On 10/2/12 8:44 AM, Paul Orkiszewski wrote:
> Hi 4libers,
> Does anyone know of something - a kiosk, an iPad app, a web application
> - that:
I don't know of anything like it out there, but let's look at what it
might take. I've done some software work in connection with Harvard's
Iranian Oral History Project.
> - Initiates an oral history interview by getting demographic info and
> permission to use and stream for scholarly purposes.
I'm not sure what you're saying here. It sounds as if you're talking
about automated correspondence with the sources. That would be a huge
project in itself, so I assume you've got something more narrowly
focused in mind.
> - Goes through a standard set of questions (in our case stuff about the
> Appalachian State experience)
There are two pieces to this: Recording the responses and storing the
relevant metadata. The recording probably shouldn't be tied to a
specific device or application, since field work can involve a lot of
different conditions. The researcher in the field would want something
to enter the metadata (who, what, when, where); this would be a
> - Stores the metadata, permissions release, and pointers to the audio
> files created for each question in a dbase record
You don't say what the scope of the work is; from the way you're putting
the questions, I'm assuming it's a small-scale project with one
researcher doing the interviews and putting the information together.
Even so, It's probably best to have the field work be a separate
application from assembling the information in the database. If nothing
else, once you're at this point there's more standard software that can
> - Processes the audio through speech recognition either in real time or
> post-interview, and populates the dbase record with rendered text (at
> whatever level of accuracy)
You could do this piece with Dragon; see this post for some discussion:
A friend of mine is an expert in this area and might be able to answer
> - Provide a search interface, where the meatadata, demographic info
> (within reasonable privacy limits), and the transcript (however garbled)
> is searchable.
I'd suggest basing something on Apache Lucene.
> - Crowd source the improvement of the transcriptions over time
This needs to be better specified. One solution is to put the text onto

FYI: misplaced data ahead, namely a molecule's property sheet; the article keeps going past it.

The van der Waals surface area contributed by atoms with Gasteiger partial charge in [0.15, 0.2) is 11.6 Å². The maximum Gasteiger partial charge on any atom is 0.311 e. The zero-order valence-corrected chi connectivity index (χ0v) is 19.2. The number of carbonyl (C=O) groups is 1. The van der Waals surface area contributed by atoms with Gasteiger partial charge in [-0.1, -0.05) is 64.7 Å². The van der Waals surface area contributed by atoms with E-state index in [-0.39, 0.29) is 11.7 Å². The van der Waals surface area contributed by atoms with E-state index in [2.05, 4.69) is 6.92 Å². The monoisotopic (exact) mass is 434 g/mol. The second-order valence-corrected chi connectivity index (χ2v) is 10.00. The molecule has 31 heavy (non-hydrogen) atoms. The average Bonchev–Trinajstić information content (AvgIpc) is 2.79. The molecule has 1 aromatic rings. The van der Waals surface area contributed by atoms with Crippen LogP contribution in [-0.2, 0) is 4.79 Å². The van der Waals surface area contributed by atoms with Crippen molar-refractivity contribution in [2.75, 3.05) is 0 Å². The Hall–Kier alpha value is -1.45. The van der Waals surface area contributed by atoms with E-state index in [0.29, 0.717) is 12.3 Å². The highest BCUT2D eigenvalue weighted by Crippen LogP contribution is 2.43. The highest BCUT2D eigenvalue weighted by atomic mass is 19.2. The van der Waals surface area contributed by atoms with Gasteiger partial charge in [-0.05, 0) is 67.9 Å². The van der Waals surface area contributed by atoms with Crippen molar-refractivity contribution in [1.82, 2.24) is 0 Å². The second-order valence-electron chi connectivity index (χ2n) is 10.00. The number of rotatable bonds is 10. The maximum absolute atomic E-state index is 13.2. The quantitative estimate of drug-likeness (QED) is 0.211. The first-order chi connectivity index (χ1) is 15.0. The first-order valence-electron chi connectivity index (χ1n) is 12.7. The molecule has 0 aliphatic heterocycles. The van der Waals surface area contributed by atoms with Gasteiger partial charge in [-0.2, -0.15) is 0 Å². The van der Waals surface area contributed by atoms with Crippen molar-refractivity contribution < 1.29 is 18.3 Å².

a wiki. If you're talking about integrating it into the application that
does all the rest, it could get messy.
> - Package the interface as an app, and set up a machine image on Amazon
> EC2, such that when someone uses the image and points a browser to it,
> it goes through a set up routine so that smaller schools and historical
> societies can set up their own sites in the cloud. I haven't tried
> streaming on a free tier EC2 server, but you get 30 GB of storage, so
> you could get a fair number of hours of audio (depending on the
> settings) before you have to start paying.
This, I assume, is why you're talking about treating the whole thing as
a single application. Putting it all together would be a huge chunk of
work. Dragon's software isn't free, and I don't know of anything for
free that does decent speech transcription, so that would be a stumbling
block to making it available to other institutions.
> Anyone interested in trying it with me if there's nothing already out
> there? I'm leaning toward iPad, so we'd need iOS, server admin, dbase,
> and media expertise. I have newbie-but-getting-better skill in the last
> 3. Zero skill in iOS.
I'm available for freelance work and it sounds very interesting, but
you've just outlined a huge project that would be a significant burden
even for the LoC's resources. That's not to say it can't be useful as a
blue-sky starting point for something more reasonable. If you have
funding, let's talk off-list. If you just want to continue blue-skying
the idea for a while, I'm glad to continue on-list (and I promise not to
bill you for that :).
Gary McGath, Professional Software Developer [log in to unmask]